About 20 Loveland residents gathered outside Loveland City Hall on Sunday to call for changes within the Loveland Police Department and to the availability of mental health treatment in the community.
“Again,” shouted one man who attended the rally organized by the Loveland Justice League.
The Loveland Justice League has been leading community efforts to call for change within the police department and city leadership since the violent arrest of Karen Garner, a senior resident who suffered from dementia, came to light earlier this year.
On Sunday, they were spurred to gather after a Loveland police officer shot a 19-year-old while responding to his grandmother’s 911 plea for help, a plea in which the family’s attorney said she stressed he was suffering from a mental health crisis and could be calmed down.
A call for change
Jen Castaneda, organizer of the rally and one of the founders of the Loveland Justice League, said the group gathered to create community awareness and to find ways to come together to bring about change. She spoke of the Monday shooting, coming months after the arrest of Garner came to light, and after residents have been calling for change week after week after week.
“We don’t know everything yet, but we know enough that we felt it was important to come together as a community and bring about awareness,” Castaneda said.
She said she has heard similar stories from about a dozen residents who have called police for help, or encountered police when they are in need of help, only to be met by violence.
She said that Loveland Police Chief Bob Ticer has assured her, and others, that police are changing, are getting more training and have beefed up their co-responder program, which is designed to have a mental health professional available alongside officers when those resources are needed.
Yet, again, someone in a mental health crisis was met with violence by police, she said.
“Changes have not occurred,” Castaneda said. “Propaganda has occurred, but that’s about all.”
So on Sunday, she once again called for the resignation of Ticer and asked the Loveland Police Department to change its co-responder program and model it after the Denver Police Department’s Support Team Assisted Response, or STAR, program, which she said has shown astounding success.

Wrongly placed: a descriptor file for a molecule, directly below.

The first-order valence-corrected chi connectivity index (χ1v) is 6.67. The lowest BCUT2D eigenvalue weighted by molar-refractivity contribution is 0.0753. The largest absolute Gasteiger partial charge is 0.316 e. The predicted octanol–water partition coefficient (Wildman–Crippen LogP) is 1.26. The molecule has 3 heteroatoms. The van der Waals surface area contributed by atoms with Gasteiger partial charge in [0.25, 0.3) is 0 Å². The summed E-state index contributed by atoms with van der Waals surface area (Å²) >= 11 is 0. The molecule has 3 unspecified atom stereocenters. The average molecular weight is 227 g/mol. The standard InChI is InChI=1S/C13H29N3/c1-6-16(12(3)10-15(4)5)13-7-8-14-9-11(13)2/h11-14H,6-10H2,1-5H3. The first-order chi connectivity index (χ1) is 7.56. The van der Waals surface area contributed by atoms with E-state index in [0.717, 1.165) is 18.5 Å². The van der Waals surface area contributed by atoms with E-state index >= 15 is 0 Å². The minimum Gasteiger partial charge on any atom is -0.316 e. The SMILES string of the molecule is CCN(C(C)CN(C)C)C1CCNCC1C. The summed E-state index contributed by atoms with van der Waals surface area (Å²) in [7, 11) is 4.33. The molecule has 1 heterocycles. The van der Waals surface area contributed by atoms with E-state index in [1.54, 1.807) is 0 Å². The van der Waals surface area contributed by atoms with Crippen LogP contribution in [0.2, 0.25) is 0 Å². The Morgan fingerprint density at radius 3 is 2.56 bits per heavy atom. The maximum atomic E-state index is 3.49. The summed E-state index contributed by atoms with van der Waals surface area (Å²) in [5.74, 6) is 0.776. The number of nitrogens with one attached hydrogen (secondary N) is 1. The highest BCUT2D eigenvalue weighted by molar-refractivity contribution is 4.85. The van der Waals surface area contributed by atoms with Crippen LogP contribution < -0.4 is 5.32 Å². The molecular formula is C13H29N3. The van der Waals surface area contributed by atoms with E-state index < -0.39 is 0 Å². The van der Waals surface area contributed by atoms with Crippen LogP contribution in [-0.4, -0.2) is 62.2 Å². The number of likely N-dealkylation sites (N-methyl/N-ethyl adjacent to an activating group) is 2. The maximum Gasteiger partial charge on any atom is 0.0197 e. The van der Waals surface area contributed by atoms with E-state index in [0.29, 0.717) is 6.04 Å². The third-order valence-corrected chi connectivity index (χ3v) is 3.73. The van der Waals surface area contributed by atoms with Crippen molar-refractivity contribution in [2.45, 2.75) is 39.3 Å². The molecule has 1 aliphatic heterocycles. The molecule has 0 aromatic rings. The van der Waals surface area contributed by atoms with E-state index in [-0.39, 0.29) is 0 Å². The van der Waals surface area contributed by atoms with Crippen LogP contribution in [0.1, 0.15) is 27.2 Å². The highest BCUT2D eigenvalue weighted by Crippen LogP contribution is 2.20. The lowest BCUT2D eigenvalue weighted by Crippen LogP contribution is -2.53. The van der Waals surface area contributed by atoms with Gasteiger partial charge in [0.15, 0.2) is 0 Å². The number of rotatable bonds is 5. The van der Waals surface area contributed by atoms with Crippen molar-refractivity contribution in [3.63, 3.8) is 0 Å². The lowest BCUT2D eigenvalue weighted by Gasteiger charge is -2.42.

The biggest difference, she said, is that Loveland’s program relies on the officer who responds to request help from a co-responder at his or her discretion.
The STAR program instead dispatches mental health support at the same time as an officer is dispatched, with the need for help being evaluated as soon as the call comes in, she said.
Police say co-responder program works
No one from the Loveland Police Department attended the rally, and police officials when reached after the event, said they cannot talk about the Monday shooting or related criticisms because it is still being investigated by the 8th Judicial District’s Critical Incident Response Team.
But Lt. Jeff Pyle said the LPD’s co-responder program works and the department is looking for ways to expand it to help more people. Last year, he said, the two mental health professionals that are part of the program — launched in 2016 and the first in place in Larimer County — handled 2,400 calls, including follow-ups after the initial call.
The mental health professionals respond at the request of police officers when it is safe, Pyle said.
“If someone is armed with a knife, we wouldn’t let them in because safety is at risk,” Pyle said.
He stressed that the protocols are set up to protect the co-responders as well as to help residents in need of mental health resources.
On Monday night, the co-responder on duty had gone home when the call came in, but he was called after the danger had passed and responded to the hospital to help the 19-year-old’s family, according to Pyle.
Pyle did not say anything else about the shooting because the official investigation is still underway.
“We haven’t even gotten the results from the DA’s Office on the CIRT,” Pyle said. We are waiting for that to happen. … We have faith in the DA’s office to complete a thorough investigation.”
Rallying in support
Both Castaneda and Loveland resident Shane Ritter spoke at the rally, calling for love, support and resources for those in need, and calling for change. They urged residents to come together and to demand changes within the police department, so officers can do their jobs with the correct training and so residents can get the help they need without unnecessary violence.
As the Loveland residents spoke with emotion, and sometimes tears, during the rally, they stressed that they have no political motive and simply want to bring about change, to help residents who have nowhere to turn for the resources they need, and to have city officials hear residents’ concerns.
But so far, instead of being met with open minds, they have been shut down and threatened, they said, vowing to continue to listen to the community and make their voices heard for those who need help.
“We will stand for them,” Castaneda said. “We will support them, and we will find solutions for them together.”
And she urged city officials to come to the table and really bring about changes, not just say they are adding training or additional co-responders, but bring about a different result in the future.
“We have a justice system that is burying mental health and criminalizing them for being ill,” Castaneda said. “How is that acceptable? What in the hell is going on in Loveland?”
She added, “I say no more. … Enough is enough.”
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